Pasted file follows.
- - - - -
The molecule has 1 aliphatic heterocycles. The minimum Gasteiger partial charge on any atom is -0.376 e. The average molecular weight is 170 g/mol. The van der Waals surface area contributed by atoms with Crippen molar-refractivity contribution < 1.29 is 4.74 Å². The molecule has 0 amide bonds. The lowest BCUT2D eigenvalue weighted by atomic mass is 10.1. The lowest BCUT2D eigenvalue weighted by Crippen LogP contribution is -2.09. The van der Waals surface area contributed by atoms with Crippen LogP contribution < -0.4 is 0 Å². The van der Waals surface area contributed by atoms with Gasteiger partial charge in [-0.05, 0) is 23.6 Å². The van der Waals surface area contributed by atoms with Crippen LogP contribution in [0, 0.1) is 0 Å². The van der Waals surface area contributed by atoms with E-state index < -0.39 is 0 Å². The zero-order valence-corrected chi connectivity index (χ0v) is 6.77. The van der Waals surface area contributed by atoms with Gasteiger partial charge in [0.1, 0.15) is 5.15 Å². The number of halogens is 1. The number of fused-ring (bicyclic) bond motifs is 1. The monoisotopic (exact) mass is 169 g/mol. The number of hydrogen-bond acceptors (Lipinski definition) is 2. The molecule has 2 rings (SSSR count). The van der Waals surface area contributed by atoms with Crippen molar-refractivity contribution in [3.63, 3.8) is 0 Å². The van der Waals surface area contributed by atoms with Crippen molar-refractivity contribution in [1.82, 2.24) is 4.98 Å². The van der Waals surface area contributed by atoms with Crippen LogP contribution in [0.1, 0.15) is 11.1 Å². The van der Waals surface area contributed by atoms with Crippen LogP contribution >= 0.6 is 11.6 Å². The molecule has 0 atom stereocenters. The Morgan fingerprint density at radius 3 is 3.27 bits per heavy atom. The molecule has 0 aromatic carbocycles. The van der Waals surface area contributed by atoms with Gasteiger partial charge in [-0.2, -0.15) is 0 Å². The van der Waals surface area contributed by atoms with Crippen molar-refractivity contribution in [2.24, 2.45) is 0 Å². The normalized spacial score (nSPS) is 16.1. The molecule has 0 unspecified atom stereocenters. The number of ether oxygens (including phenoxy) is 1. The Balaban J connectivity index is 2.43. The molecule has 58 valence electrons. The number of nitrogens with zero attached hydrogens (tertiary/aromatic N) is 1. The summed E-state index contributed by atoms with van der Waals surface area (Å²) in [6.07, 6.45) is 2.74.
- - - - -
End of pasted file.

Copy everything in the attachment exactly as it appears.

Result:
The molecule has 1 aliphatic heterocycles. The minimum Gasteiger partial charge on any atom is -0.376 e. The average molecular weight is 170 g/mol. The van der Waals surface area contributed by atoms with Crippen molar-refractivity contribution < 1.29 is 4.74 Å². The molecule has 0 amide bonds. The lowest BCUT2D eigenvalue weighted by atomic mass is 10.1. The lowest BCUT2D eigenvalue weighted by Crippen LogP contribution is -2.09. The van der Waals surface area contributed by atoms with Crippen LogP contribution < -0.4 is 0 Å². The van der Waals surface area contributed by atoms with Gasteiger partial charge in [-0.05, 0) is 23.6 Å². The van der Waals surface area contributed by atoms with Crippen LogP contribution in [0, 0.1) is 0 Å². The van der Waals surface area contributed by atoms with E-state index < -0.39 is 0 Å². The zero-order valence-corrected chi connectivity index (χ0v) is 6.77. The van der Waals surface area contributed by atoms with Gasteiger partial charge in [0.1, 0.15) is 5.15 Å². The number of halogens is 1. The number of fused-ring (bicyclic) bond motifs is 1. The monoisotopic (exact) mass is 169 g/mol. The number of hydrogen-bond acceptors (Lipinski definition) is 2. The molecule has 2 rings (SSSR count). The van der Waals surface area contributed by atoms with Crippen molar-refractivity contribution in [3.63, 3.8) is 0 Å². The van der Waals surface area contributed by atoms with Crippen molar-refractivity contribution in [1.82, 2.24) is 4.98 Å². The van der Waals surface area contributed by atoms with Crippen LogP contribution in [0.1, 0.15) is 11.1 Å². The van der Waals surface area contributed by atoms with Crippen LogP contribution >= 0.6 is 11.6 Å². The molecule has 0 atom stereocenters. The Morgan fingerprint density at radius 3 is 3.27 bits per heavy atom. The molecule has 0 aromatic carbocycles. The van der Waals surface area contributed by atoms with Gasteiger partial charge in [-0.2, -0.15) is 0 Å². The van der Waals surface area contributed by atoms with Crippen molar-refractivity contribution in [2.24, 2.45) is 0 Å². The normalized spacial score (nSPS) is 16.1. The molecule has 0 unspecified atom stereocenters. The number of ether oxygens (including phenoxy) is 1. The Balaban J connectivity index is 2.43. The molecule has 58 valence electrons. The number of nitrogens with zero attached hydrogens (tertiary/aromatic N) is 1. The summed E-state index contributed by atoms with van der Waals surface area (Å²) in [6.07, 6.45) is 2.74.